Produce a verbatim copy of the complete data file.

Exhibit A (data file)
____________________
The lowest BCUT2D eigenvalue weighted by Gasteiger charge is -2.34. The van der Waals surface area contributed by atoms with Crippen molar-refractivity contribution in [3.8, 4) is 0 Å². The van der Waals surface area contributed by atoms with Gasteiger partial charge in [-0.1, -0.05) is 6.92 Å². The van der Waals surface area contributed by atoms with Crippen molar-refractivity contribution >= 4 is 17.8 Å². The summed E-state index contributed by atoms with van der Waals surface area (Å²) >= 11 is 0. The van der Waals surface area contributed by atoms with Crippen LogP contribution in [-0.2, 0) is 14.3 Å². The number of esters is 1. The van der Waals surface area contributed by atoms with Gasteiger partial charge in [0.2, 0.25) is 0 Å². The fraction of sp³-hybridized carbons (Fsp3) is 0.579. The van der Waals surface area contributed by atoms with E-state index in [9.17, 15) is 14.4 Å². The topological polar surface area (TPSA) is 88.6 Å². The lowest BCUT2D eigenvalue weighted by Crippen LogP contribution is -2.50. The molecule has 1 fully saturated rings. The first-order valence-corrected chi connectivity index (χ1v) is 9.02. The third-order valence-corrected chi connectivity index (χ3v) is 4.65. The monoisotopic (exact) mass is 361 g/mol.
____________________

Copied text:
The lowest BCUT2D eigenvalue weighted by Gasteiger charge is -2.34. The van der Waals surface area contributed by atoms with Crippen molar-refractivity contribution in [3.8, 4) is 0 Å². The van der Waals surface area contributed by atoms with Gasteiger partial charge in [-0.1, -0.05) is 6.92 Å². The van der Waals surface area contributed by atoms with Crippen molar-refractivity contribution >= 4 is 17.8 Å². The summed E-state index contributed by atoms with van der Waals surface area (Å²) >= 11 is 0. The van der Waals surface area contributed by atoms with Crippen LogP contribution in [-0.2, 0) is 14.3 Å². The number of esters is 1. The van der Waals surface area contributed by atoms with Gasteiger partial charge in [0.2, 0.25) is 0 Å². The fraction of sp³-hybridized carbons (Fsp3) is 0.579. The van der Waals surface area contributed by atoms with E-state index in [9.17, 15) is 14.4 Å². The topological polar surface area (TPSA) is 88.6 Å². The lowest BCUT2D eigenvalue weighted by Crippen LogP contribution is -2.50. The molecule has 1 fully saturated rings. The first-order valence-corrected chi connectivity index (χ1v) is 9.02. The third-order valence-corrected chi connectivity index (χ3v) is 4.65. The monoisotopic (exact) mass is 361 g/mol.